April 21, 2001
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Although Congress made Buffalo, New York, an official port of entry in 1805, the city could not provide mooring facilities for another 14 years. A group of nine citizens headed up by Judge Samuel Wilkeson, determined to rectify the situation, had started construction on a pier out into Lake Erie in 1819. The state agreed to a loan of $12,000, but only if the investors pledged their own property and income as collateral. The work had gone on for 221 days (excluding Sundays) and now, in the first week of September of 1820, it looked like they'd be missing the season and any possible income until 1821. Hadn't even had a chance to test it. Then on the 7th, nature provided the test. A vicious, early, pre-autumn storm blew up out of the lake. As did two vessels. Their captains managed to moor to the new structure. The judge and his fellow investors watched anxiously as the ships were tumbled back and forth. Men stood by to cut the lines if the whole thing began to crumble. Probably a few prayers were mumbled. If so, they worked. The pier held up. Not much income this year, but wait until next spring.

New York was coming to depend less and less upon pack animal and wheel in 1820. More people and goods were being carried on and below the decks of floating transport. Downlake from Buffalo a lighthouse was built at Dunkirk's Point (grass-e ut)Gratiot. New York's other Great Lake, Ontario, got a light on Galloo Island off Sackets Harbor. Buffalo might wait for profits, but Lake Ontario was already chugging along quite nicely. In spite of reduced clearance at the entrance to the Genesee, caused by three dry years in a row, Rochesterville's neighbor at Carthage was visited by 316 vessels carrying 67,468 bushels of flour, over 5300 barrels of pearl and pot ash, 26,743 barrels of beef and pork, and 709 barrels of whiskey. Ogdensburgh was visited by 18 schooners, 1 sloop and a steamboat, carrying flour, pork, beef, ashes, oil, hops, tar, as well as ploughs and plough-shares, whiskey, butter and lard, hams, and salt. 20 Durham boats bound for Canada had added to the totals. Non-spoilable items that made it down to New York could be reloaded on the steamer now in regular service to New Orleans.

Although it was still five years away from being completed, what there was of Clinton's Ditch was also humming. The section between Utica and the Seneca River opened for public use in May and by July tolls were being collected. You could soon walk aboard the canal boats Montezuma or Oneida Chief, leave Utica and Montezuma every Monday, Wednesday, and Friday morning at 8 o'clock, meet the other boat at Manlius; proceed the next day at 4 AM. and arrive at Utica and Montezuma at 6. $4, including provisions and lodging. Way Passengers 3 cents per mile. When you disembarked stages were waiting at most of the villages on the Canal to carry you to the Turnpike. Investors were active even at unbuilt sections. In the-future-Lockport a group of 15 far seeing men, mostly Quakers, had bought up most of the land. Toward the eastern end Queen Anne's chapel was torn down to make room for the Fort Hunter section. The state began selling off lots on the Onondaga salt spring reservation, with the proceeds to go to a Canal Fund. Bitten by the canal bug, investors in Canandaigua began planning an Ontario Canal Company, to connect their village with Lake Ontario. By the time early freezes in November locked up the ports at Albany and New York maritime interests were not looking back.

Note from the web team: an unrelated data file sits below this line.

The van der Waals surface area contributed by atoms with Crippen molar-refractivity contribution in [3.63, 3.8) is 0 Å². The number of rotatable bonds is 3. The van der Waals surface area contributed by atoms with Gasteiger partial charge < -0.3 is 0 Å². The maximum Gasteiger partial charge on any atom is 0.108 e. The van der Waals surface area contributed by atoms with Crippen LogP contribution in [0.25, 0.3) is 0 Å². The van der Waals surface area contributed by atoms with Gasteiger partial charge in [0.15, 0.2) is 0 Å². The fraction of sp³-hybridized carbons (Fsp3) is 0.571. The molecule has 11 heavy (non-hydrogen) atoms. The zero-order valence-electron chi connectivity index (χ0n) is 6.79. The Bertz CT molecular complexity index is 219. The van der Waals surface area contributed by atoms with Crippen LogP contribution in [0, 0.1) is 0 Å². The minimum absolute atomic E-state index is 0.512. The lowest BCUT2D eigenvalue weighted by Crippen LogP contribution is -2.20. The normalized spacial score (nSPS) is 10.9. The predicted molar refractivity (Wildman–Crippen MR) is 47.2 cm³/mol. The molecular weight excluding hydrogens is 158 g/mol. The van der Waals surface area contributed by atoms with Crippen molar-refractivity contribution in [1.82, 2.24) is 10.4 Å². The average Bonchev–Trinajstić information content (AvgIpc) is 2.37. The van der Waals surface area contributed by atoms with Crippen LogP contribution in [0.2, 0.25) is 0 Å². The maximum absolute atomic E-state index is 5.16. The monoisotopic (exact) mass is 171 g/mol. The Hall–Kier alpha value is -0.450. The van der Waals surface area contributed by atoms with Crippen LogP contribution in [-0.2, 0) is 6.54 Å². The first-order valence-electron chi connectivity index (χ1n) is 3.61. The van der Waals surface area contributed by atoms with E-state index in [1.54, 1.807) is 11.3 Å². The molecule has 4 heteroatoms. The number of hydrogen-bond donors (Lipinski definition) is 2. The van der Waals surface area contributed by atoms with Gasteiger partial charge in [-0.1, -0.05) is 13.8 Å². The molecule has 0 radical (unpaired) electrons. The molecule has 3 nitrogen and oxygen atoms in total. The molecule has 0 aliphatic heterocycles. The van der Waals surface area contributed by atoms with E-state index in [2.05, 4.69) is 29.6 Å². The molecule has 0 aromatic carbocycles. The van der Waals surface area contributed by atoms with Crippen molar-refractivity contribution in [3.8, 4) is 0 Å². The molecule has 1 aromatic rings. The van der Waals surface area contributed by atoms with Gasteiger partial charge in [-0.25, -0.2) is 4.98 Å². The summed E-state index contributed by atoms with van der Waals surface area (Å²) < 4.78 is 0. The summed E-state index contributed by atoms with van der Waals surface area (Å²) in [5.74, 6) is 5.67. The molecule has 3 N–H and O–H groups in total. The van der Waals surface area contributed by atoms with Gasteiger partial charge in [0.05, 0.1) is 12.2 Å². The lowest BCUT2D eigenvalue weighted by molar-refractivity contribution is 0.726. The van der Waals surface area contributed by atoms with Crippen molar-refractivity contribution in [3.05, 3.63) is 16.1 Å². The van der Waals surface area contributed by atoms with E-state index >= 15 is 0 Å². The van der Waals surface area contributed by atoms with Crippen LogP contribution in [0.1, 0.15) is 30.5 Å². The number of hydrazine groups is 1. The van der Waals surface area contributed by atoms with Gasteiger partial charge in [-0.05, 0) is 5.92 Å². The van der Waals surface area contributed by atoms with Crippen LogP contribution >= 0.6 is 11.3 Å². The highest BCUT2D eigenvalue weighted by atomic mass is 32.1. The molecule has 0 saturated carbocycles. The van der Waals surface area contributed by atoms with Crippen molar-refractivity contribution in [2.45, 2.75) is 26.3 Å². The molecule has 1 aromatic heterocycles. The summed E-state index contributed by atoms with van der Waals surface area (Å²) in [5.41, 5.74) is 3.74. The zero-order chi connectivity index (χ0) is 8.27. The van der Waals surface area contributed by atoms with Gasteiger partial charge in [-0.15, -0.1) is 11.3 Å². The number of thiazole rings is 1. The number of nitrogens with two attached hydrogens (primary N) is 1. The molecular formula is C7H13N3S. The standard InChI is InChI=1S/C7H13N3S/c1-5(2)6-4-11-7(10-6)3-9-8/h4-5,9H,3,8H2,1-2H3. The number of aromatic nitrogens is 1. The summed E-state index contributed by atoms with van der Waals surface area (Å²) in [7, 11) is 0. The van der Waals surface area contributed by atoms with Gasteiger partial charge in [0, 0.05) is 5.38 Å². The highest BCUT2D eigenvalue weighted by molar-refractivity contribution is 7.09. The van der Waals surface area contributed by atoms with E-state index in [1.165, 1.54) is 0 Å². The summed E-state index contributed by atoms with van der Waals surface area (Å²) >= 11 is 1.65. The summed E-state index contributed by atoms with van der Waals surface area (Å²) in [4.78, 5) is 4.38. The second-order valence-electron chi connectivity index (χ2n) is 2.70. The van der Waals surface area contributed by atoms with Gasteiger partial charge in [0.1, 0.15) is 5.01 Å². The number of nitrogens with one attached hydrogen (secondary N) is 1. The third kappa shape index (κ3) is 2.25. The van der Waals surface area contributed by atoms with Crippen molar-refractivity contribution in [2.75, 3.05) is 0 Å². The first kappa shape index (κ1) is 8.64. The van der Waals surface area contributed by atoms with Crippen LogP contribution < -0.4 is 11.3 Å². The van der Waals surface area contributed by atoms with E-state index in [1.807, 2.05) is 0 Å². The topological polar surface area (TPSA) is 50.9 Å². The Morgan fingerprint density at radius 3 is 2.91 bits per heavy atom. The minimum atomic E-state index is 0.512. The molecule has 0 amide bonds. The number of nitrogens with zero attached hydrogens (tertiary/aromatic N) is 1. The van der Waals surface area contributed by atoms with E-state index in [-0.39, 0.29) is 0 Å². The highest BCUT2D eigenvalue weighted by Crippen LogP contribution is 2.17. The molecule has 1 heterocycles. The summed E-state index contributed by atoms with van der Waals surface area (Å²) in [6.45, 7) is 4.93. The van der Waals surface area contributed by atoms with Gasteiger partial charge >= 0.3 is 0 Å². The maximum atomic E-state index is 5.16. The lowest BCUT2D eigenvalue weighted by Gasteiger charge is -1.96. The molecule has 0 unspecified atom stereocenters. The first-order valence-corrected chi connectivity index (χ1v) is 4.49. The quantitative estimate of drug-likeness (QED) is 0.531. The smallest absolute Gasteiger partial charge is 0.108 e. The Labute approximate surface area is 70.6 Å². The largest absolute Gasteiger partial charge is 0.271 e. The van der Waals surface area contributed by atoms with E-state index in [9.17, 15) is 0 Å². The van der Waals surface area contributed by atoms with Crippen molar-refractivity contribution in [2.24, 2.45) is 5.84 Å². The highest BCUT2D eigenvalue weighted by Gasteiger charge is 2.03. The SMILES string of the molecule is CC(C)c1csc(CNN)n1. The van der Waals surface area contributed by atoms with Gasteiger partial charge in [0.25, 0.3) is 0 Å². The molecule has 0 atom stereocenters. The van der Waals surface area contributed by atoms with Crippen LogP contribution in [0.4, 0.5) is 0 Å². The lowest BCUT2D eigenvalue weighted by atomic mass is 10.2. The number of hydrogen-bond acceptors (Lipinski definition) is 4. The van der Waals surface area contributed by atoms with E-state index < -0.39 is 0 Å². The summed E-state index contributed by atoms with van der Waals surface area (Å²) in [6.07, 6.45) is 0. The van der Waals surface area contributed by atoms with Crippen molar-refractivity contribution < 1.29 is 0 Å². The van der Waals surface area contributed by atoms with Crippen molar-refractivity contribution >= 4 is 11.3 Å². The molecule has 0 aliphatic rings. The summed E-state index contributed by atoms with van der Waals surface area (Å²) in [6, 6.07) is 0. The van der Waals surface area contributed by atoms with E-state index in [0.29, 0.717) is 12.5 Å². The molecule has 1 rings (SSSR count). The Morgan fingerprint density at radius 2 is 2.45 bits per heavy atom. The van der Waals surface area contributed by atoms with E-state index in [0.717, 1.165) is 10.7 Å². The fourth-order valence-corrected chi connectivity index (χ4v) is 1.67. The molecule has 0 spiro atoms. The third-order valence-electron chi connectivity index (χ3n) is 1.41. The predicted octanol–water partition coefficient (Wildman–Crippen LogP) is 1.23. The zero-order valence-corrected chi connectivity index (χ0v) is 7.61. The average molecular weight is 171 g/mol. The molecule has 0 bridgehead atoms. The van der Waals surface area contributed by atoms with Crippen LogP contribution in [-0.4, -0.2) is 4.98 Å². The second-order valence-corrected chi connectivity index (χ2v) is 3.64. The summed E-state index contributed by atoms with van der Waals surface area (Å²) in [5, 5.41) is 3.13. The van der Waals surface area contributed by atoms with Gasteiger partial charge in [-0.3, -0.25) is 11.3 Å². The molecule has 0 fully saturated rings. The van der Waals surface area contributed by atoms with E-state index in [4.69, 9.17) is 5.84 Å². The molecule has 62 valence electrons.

For Classical 91.5 and 90-point-3, this is David Minor

 

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URL OF THE WEEK
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We New York kids didn't get out of the fourth grade without knowing about Clinton's Ditch, mules named Sal, and brawling "canawlers". And certanly not without hearing about De Witt Clinton, the main motive force behind the canal that made New York the Empire State. While Clinton wasn't the first to think of crossing the state with a canal, it was put through during his "watch". Fifteen years before the entire length was opened, he had been part of the commission that crossed the state to scout out a path for the planned canal. He reported on what he saw in 1810 in a journal; to get a detailed glimpse of some of the things going through his mind at the time, you can check out the journal on-line at
http://www.history.rochester.edu/canal/bib/campbell/Chap06.html
Bring your canteen, for, "I scarce do think we'll get a drink 'til we get to Buffalo-o-o."

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The Game's Afoot !!
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© 2001 David Minor / Eagles Byte

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